When Class III prices are higher than the other classes, like Class I fluid, staying in the FMMO pool doesn’t benefit non-fluid processors because they have to pay the higher Class III price for their milk. This results in depooling, which lowers the overall value of the pool and the uniform price paid to all farmers in it. Class III cheese processors will often pay their producers the uniform price, or even a little more, and can keep the rest instead of pooling it.

Depooling was one of the key factors that led to the historic negative producer price differentials (PPDs) producers saw taken from their milk checks in 2020.

But Covington said the FMMO system provides important services that producers often overlook. One important one is payment terms — that is, setting the dates that producers must be paid.

“I can’t emphasize enough how important the payment terms are,” he said.

Federal orders also audit regulated plants, provide market information and marketing services, and even some labs for testing. They even provided producer payroll services in the past.

Modifying the federal order system can involve several forms of rule-making, like an administrative hearing process, legislation, and informal rule-making that involves a notice and comment period.

The 1995 Farm Bill, which called for federal order reform, is an example of legislation and informal rule-making, Covington said. He recalled that process as being an intense, multiyear process that took four years, but he noted that it gave producers the chance to be involved and have their voices heard.

Simple to understand, more competition

Mike McCully, of the Indiana-based McCully Group LLC and a member of the International Dairy Foods Association dairy ingredients board, said the pricing system should be reformed to let milk flow to the highest value via competition, not rigid government formulas.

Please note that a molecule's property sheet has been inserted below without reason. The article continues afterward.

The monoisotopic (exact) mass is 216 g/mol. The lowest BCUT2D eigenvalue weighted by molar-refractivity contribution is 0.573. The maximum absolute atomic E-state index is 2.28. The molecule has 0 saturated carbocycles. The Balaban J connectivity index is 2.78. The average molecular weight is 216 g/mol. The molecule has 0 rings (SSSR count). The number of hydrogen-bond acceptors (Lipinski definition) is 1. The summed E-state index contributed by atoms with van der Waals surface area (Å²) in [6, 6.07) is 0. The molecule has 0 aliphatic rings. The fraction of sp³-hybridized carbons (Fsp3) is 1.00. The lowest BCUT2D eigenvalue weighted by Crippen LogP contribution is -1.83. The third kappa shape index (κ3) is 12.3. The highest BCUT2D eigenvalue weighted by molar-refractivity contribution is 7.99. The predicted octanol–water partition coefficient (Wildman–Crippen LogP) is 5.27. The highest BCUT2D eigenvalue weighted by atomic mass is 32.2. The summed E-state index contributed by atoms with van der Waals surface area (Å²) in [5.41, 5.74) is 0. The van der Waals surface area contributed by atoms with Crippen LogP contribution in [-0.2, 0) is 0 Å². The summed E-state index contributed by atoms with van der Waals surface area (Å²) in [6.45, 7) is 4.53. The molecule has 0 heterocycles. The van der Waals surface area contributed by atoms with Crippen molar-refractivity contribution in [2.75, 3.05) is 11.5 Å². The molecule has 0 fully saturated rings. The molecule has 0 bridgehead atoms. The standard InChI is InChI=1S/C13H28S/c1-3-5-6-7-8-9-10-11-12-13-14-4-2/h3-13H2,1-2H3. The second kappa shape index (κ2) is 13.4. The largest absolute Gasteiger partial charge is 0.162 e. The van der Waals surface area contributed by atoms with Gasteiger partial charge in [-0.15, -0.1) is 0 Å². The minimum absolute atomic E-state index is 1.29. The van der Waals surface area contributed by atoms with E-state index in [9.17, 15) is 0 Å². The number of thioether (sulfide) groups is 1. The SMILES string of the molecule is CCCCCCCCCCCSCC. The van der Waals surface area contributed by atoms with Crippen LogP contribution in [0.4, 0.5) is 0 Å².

He said that milk pricing should be simplified, and he argued for a dairy policy that fosters innovation and export competitiveness.

McCully said that milk used for exports has exceeded fluid milk utilization in recent months, which is a big change since the federal order system was set up to regulate local milk, not global milk.

So what are his ideas for reform? Doing away with regulated minimum pricing, phasing out Class 1 differentials, additional and more frequent marketing reports, and better enforcement of payments and contracts.

“The basis of this system is Class I is the highest-value use. I argue adamantly that that is not the case anymore,” McCully said. “Maybe it works in a couple of different spots, but not nationally.”

Coming up with a consensus has been difficult for many years, and this lack of consensus is a big reason why Secretary of Agriculture Tom Vilsack has stated that USDA would not hold Federal Milk Marketing Order hearings until a consensus on milk pricing reform is reached.

Still, Laurie Fischer, CEO of the American Dairy Coalition, said farmers should be heard.

“I think that farmers have a lot of expertise of where this goes in the future, and we want to have them at the table,” she said.

Frank Doll, a member of the Prairie Farms Cooperative and a third-generation producer in Illinois, has a simple request.

“I’m just a farmer. I’d like to read my milk check and understand it quickly,” he said.

Two more local dairies are getting out after another tough year.